The former Blue Peter star said reading was now regarded as 'not cool' by kids because they're constantly lectured about how important it is. Instead, Helen, who is judging a children's book award for schools, said young people should be given the freedom to discover the books they love, without pressure to read worthy tomes.
She said: "Kids are smart and there's no point lecturing them. Reading has become something that education and academics bang on about, which has made it 'not cool'.
"Actually, it's one of the most accessible things anybody can do. It's not about reading War and Peace, it's about finding something you love whatever that may be."
She added: "I was brought up with books in my room, not a telly, and heading to the library was a family ritual. Stories and story tellers have been part of my life for as long as I can remember and my world would be much more boring without them."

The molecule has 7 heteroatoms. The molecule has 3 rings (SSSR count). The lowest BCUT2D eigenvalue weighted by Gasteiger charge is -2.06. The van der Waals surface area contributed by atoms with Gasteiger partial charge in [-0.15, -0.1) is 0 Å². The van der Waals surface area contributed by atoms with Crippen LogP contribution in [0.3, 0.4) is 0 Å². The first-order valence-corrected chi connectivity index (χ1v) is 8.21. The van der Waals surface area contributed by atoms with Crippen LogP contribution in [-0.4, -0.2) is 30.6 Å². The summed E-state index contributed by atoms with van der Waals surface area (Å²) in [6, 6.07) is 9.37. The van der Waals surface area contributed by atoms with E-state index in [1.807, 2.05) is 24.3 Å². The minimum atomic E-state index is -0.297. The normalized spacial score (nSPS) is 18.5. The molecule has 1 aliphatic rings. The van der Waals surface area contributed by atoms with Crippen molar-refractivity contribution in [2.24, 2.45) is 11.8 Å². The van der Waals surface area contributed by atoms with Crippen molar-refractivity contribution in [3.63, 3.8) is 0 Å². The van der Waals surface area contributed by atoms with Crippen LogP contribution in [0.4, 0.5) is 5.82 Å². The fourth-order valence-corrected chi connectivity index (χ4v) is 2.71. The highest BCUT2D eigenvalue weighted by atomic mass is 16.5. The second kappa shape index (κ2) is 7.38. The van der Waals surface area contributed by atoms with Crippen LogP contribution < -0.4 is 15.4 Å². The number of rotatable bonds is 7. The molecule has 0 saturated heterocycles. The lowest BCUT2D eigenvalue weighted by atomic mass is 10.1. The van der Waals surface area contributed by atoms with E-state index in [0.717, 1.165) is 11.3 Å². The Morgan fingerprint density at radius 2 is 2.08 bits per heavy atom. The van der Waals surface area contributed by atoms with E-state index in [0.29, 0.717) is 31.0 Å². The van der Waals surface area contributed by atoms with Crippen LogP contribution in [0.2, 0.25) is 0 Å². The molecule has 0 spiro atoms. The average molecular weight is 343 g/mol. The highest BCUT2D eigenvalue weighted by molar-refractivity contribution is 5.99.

The presenter, whose debut children's book is out in May, is a member of the World Book Day Award judging panel, which offers schools the chance to win thousands of pounds-worth of books for their libraries.
Entries can be made in the form of stories, art, film or photography, with the winning schools being announced on March 5.
James said: "Right now we need places where kids can go and talk about books – and libraries are those places. Children have a fundamental right to libraries in schools and a right to access to books that will interest them."
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